Volume 2 Issue 4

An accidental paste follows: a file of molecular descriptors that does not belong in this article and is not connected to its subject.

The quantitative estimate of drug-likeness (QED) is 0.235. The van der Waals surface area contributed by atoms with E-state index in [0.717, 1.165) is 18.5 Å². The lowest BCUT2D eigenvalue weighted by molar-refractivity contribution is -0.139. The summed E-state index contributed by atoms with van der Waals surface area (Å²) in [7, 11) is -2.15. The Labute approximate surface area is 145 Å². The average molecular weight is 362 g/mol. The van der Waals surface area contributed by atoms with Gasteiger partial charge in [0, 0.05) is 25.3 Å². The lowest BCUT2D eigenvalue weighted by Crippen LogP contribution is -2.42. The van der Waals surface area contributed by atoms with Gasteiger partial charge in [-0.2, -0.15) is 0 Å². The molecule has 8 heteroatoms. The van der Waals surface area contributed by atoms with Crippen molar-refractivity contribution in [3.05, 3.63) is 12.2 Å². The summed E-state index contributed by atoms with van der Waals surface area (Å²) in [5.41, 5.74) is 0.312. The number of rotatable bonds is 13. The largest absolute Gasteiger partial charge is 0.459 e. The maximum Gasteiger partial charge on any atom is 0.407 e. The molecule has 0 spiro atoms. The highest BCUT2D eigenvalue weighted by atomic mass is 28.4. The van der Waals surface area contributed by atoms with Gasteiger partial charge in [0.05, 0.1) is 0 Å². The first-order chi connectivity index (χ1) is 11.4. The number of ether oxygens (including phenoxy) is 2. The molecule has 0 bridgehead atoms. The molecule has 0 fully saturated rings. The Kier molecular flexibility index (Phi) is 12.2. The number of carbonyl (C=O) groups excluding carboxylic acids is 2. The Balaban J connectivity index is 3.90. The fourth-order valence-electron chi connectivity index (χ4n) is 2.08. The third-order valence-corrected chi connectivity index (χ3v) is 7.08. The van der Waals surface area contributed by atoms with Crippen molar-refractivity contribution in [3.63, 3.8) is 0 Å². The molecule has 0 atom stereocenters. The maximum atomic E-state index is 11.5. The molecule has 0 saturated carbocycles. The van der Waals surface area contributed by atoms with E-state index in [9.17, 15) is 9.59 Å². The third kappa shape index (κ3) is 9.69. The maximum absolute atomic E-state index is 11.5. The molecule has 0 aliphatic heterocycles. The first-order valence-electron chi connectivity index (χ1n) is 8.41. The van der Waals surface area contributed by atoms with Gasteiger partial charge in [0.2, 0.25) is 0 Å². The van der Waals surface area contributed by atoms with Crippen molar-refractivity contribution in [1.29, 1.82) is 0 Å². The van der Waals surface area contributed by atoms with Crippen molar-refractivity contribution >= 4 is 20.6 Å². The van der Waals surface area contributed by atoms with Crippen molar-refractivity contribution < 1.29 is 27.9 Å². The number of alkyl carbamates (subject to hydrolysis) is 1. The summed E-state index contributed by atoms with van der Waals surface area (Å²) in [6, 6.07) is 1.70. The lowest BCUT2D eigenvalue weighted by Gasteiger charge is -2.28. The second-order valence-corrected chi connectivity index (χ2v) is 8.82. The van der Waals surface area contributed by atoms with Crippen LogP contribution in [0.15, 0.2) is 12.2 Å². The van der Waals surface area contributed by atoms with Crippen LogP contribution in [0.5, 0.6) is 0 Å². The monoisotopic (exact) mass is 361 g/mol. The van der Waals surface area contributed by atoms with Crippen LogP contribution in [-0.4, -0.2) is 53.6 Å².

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Page 24 | Abby's Magazine - Cure Organic Farm: A Different Kind of Summer Camp by Radha Marcum It's the first week of June and it's the first day of Cure Organic Farm's sold-out weekly summer camps for kids aged six to nine. As I walk into the large sunlit yard behind Anne and Paul Cure's modest ranch home, a handful of parents and kids linger at the picnic tables, enjoying the mid-a ernoon shade. The hot hoop houses, where insects tap loudly against the clear plas c, are brimming with heirloom varie es you won't see at the grocery store—from Tiny Tim tomatoes to black bell peppers. At the back of the yard, a parent pleads with his daughter to leave the chicken coop and head home. "Honey, the chickens will be there tomorrow." She is unconvinced; she does not want to leave. It's this kind of enthrallment with animals and plants that Anne and Paul Cure, founders of Cure Organic Farm, look forward to cul va ng in children every summer. "We call six to nine years the 'enchantment years,'" Paul tells Organic Connec ons. "When kids garden, when they have a chance to interact with farm animals at this age, it really influences them." Children are introduced to the task of catching chickens on the first day, and it's o en the animals they fall in love with first, notes Anne. Then they fall in love with plants. This season marks a decade of summer camps at Cure, which now grows over 100 varie es of organic vegetables, herbs and flowers on 12 acres just six miles from downtown Boulder, Colorado. The farm provides fresh produce, eggs and meats to families and restaurants within a fi y-mile radius of the farm. The CSA (community supported agriculture) program feeds up to 180 families during the summer. "Our goal is to show kids where their food comes from, to teach them about the ecology of a diversified small farm," Paul explains. "It's all part of our mission to grow healthy food on land that we love, and to complete the circle by connec ng the community to the land where their food is grown," adds Anne. "We also want to dispel the 'bacon tree' myth," says Paul. "Kids don't usually have a problem with knowing they are ea ng the animals that they know from the farm. The parents some mes do, though." For children who already enjoy the farm's produce at home (via the CSA or farmers' market), farm camp affords the perfect opportunity to take that connec on to local food even deeper, Anne points out. "There's the immediate gra fica on of seeing the seed you planted come up. They've watered it. They've weeded. All of a sudden there's a living thing, and they made it happen!" Kids know the difference between real work and the busy work that others tend to give them, she muses. When they come to the farm, they feel empowered. Each year, the Cures hire two full- me educa on interns to lead the camps. With just ten kids accepted into each week's program, the interns really get to know each child and have the opportunity to impart knowledge and skills gleaned from their studies in biology, ecology or agriculture outside the farm. "It's a learning process for the interns too," says Paul. "They develop a sense for what works for kids and what doesn't." Anne grew up on a farm in Upstate New York, the youngest of six children. Paul grew up in suburban Detroit. When they decided over a decade ago to make a living by farming, Paul had some hesita on, but he says that the ming was right. The farm-to-table restaurant philosophy was just taking off in Boulder, with chefs like Kimbal Musk and Hugo Matheson

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